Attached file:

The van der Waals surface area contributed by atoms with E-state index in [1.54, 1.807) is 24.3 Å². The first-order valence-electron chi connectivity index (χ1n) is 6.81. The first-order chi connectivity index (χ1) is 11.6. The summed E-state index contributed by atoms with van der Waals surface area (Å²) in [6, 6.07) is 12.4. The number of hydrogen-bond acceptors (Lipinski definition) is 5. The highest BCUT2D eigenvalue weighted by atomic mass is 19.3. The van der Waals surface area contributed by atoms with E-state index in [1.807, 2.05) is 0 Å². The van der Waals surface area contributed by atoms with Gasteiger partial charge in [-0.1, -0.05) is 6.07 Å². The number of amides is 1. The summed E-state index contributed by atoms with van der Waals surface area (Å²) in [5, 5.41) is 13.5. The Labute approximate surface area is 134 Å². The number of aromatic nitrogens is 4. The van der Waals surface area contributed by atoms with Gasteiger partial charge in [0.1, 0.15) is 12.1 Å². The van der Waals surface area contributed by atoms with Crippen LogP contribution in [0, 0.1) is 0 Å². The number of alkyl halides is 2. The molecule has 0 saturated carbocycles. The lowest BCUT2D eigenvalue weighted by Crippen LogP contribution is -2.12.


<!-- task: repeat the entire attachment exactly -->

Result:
The van der Waals surface area contributed by atoms with E-state index in [1.54, 1.807) is 24.3 Å². The first-order valence-electron chi connectivity index (χ1n) is 6.81. The first-order chi connectivity index (χ1) is 11.6. The summed E-state index contributed by atoms with van der Waals surface area (Å²) in [6, 6.07) is 12.4. The number of hydrogen-bond acceptors (Lipinski definition) is 5. The highest BCUT2D eigenvalue weighted by atomic mass is 19.3. The van der Waals surface area contributed by atoms with E-state index in [1.807, 2.05) is 0 Å². The van der Waals surface area contributed by atoms with Gasteiger partial charge in [-0.1, -0.05) is 6.07 Å². The number of amides is 1. The summed E-state index contributed by atoms with van der Waals surface area (Å²) in [5, 5.41) is 13.5. The Labute approximate surface area is 134 Å². The number of aromatic nitrogens is 4. The van der Waals surface area contributed by atoms with Gasteiger partial charge in [0.1, 0.15) is 12.1 Å². The van der Waals surface area contributed by atoms with Crippen LogP contribution in [0, 0.1) is 0 Å². The number of alkyl halides is 2. The molecule has 0 saturated carbocycles. The lowest BCUT2D eigenvalue weighted by Crippen LogP contribution is -2.12.